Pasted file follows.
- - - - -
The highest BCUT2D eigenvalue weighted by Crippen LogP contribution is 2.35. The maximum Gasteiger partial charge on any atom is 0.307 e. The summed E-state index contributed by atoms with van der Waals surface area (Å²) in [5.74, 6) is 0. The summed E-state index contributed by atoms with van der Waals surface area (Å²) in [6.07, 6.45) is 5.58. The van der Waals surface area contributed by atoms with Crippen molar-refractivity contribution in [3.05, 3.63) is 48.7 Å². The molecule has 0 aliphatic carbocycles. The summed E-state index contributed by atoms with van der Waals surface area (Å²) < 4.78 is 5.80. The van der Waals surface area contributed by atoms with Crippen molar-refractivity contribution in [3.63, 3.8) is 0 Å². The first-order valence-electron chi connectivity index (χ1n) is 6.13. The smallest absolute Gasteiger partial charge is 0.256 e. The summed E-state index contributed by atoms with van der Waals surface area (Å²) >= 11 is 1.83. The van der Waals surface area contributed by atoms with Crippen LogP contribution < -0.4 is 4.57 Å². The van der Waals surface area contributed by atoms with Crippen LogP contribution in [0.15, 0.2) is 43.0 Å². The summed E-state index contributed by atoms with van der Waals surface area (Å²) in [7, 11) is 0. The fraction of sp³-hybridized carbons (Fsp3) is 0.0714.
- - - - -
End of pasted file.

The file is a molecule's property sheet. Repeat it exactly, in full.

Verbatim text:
The highest BCUT2D eigenvalue weighted by Crippen LogP contribution is 2.35. The maximum Gasteiger partial charge on any atom is 0.307 e. The summed E-state index contributed by atoms with van der Waals surface area (Å²) in [5.74, 6) is 0. The summed E-state index contributed by atoms with van der Waals surface area (Å²) in [6.07, 6.45) is 5.58. The van der Waals surface area contributed by atoms with Crippen molar-refractivity contribution in [3.05, 3.63) is 48.7 Å². The molecule has 0 aliphatic carbocycles. The summed E-state index contributed by atoms with van der Waals surface area (Å²) < 4.78 is 5.80. The van der Waals surface area contributed by atoms with Crippen molar-refractivity contribution in [3.63, 3.8) is 0 Å². The first-order valence-electron chi connectivity index (χ1n) is 6.13. The smallest absolute Gasteiger partial charge is 0.256 e. The summed E-state index contributed by atoms with van der Waals surface area (Å²) >= 11 is 1.83. The van der Waals surface area contributed by atoms with Crippen LogP contribution < -0.4 is 4.57 Å². The van der Waals surface area contributed by atoms with Crippen LogP contribution in [0.15, 0.2) is 43.0 Å². The summed E-state index contributed by atoms with van der Waals surface area (Å²) in [7, 11) is 0. The fraction of sp³-hybridized carbons (Fsp3) is 0.0714.